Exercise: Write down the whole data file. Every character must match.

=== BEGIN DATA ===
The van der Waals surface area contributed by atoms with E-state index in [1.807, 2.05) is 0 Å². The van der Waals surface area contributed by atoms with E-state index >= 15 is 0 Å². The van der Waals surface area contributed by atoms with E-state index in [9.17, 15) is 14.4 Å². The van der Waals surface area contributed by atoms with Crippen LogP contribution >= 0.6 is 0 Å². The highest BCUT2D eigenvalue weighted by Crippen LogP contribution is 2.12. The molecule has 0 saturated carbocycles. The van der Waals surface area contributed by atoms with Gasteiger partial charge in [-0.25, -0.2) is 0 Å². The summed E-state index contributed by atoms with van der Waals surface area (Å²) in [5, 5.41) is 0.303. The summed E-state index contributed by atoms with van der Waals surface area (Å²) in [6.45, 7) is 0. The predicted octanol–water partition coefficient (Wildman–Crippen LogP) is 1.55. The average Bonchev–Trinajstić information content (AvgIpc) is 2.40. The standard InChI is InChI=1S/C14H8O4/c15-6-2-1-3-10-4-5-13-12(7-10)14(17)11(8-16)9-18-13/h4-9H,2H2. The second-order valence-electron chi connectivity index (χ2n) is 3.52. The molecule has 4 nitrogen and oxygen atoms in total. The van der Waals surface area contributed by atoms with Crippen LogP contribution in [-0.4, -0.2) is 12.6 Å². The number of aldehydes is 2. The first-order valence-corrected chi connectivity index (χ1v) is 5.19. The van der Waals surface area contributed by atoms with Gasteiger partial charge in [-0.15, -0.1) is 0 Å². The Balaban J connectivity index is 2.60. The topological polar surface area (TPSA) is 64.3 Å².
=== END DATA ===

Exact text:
The van der Waals surface area contributed by atoms with E-state index in [1.807, 2.05) is 0 Å². The van der Waals surface area contributed by atoms with E-state index >= 15 is 0 Å². The van der Waals surface area contributed by atoms with E-state index in [9.17, 15) is 14.4 Å². The van der Waals surface area contributed by atoms with Crippen LogP contribution >= 0.6 is 0 Å². The highest BCUT2D eigenvalue weighted by Crippen LogP contribution is 2.12. The molecule has 0 saturated carbocycles. The van der Waals surface area contributed by atoms with Gasteiger partial charge in [-0.25, -0.2) is 0 Å². The summed E-state index contributed by atoms with van der Waals surface area (Å²) in [5, 5.41) is 0.303. The summed E-state index contributed by atoms with van der Waals surface area (Å²) in [6.45, 7) is 0. The predicted octanol–water partition coefficient (Wildman–Crippen LogP) is 1.55. The average Bonchev–Trinajstić information content (AvgIpc) is 2.40. The standard InChI is InChI=1S/C14H8O4/c15-6-2-1-3-10-4-5-13-12(7-10)14(17)11(8-16)9-18-13/h4-9H,2H2. The second-order valence-electron chi connectivity index (χ2n) is 3.52. The molecule has 4 nitrogen and oxygen atoms in total. The van der Waals surface area contributed by atoms with Crippen LogP contribution in [-0.4, -0.2) is 12.6 Å². The number of aldehydes is 2. The first-order valence-corrected chi connectivity index (χ1v) is 5.19. The van der Waals surface area contributed by atoms with Gasteiger partial charge in [-0.15, -0.1) is 0 Å². The Balaban J connectivity index is 2.60. The topological polar surface area (TPSA) is 64.3 Å².